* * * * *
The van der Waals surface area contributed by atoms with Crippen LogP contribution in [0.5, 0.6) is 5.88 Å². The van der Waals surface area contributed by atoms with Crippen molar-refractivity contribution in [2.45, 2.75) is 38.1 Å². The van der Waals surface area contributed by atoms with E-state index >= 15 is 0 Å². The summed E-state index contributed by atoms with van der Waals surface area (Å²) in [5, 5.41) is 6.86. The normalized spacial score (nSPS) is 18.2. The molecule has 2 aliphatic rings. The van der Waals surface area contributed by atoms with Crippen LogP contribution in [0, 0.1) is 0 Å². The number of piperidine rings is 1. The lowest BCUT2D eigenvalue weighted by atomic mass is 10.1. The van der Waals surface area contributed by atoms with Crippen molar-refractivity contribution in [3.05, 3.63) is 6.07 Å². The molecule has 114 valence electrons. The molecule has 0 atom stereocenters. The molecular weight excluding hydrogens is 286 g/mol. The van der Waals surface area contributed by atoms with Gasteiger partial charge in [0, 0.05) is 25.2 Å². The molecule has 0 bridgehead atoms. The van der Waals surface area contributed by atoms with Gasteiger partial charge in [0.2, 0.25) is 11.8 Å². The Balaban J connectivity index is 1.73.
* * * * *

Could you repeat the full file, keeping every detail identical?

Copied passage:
The van der Waals surface area contributed by atoms with Crippen LogP contribution in [0.5, 0.6) is 5.88 Å². The van der Waals surface area contributed by atoms with Crippen molar-refractivity contribution in [2.45, 2.75) is 38.1 Å². The van der Waals surface area contributed by atoms with E-state index >= 15 is 0 Å². The summed E-state index contributed by atoms with van der Waals surface area (Å²) in [5, 5.41) is 6.86. The normalized spacial score (nSPS) is 18.2. The molecule has 2 aliphatic rings. The van der Waals surface area contributed by atoms with Crippen LogP contribution in [0, 0.1) is 0 Å². The number of piperidine rings is 1. The lowest BCUT2D eigenvalue weighted by atomic mass is 10.1. The van der Waals surface area contributed by atoms with Crippen molar-refractivity contribution in [3.05, 3.63) is 6.07 Å². The molecule has 114 valence electrons. The molecule has 0 atom stereocenters. The molecular weight excluding hydrogens is 286 g/mol. The van der Waals surface area contributed by atoms with Gasteiger partial charge in [0, 0.05) is 25.2 Å². The molecule has 0 bridgehead atoms. The van der Waals surface area contributed by atoms with Gasteiger partial charge in [0.2, 0.25) is 11.8 Å². The Balaban J connectivity index is 1.73.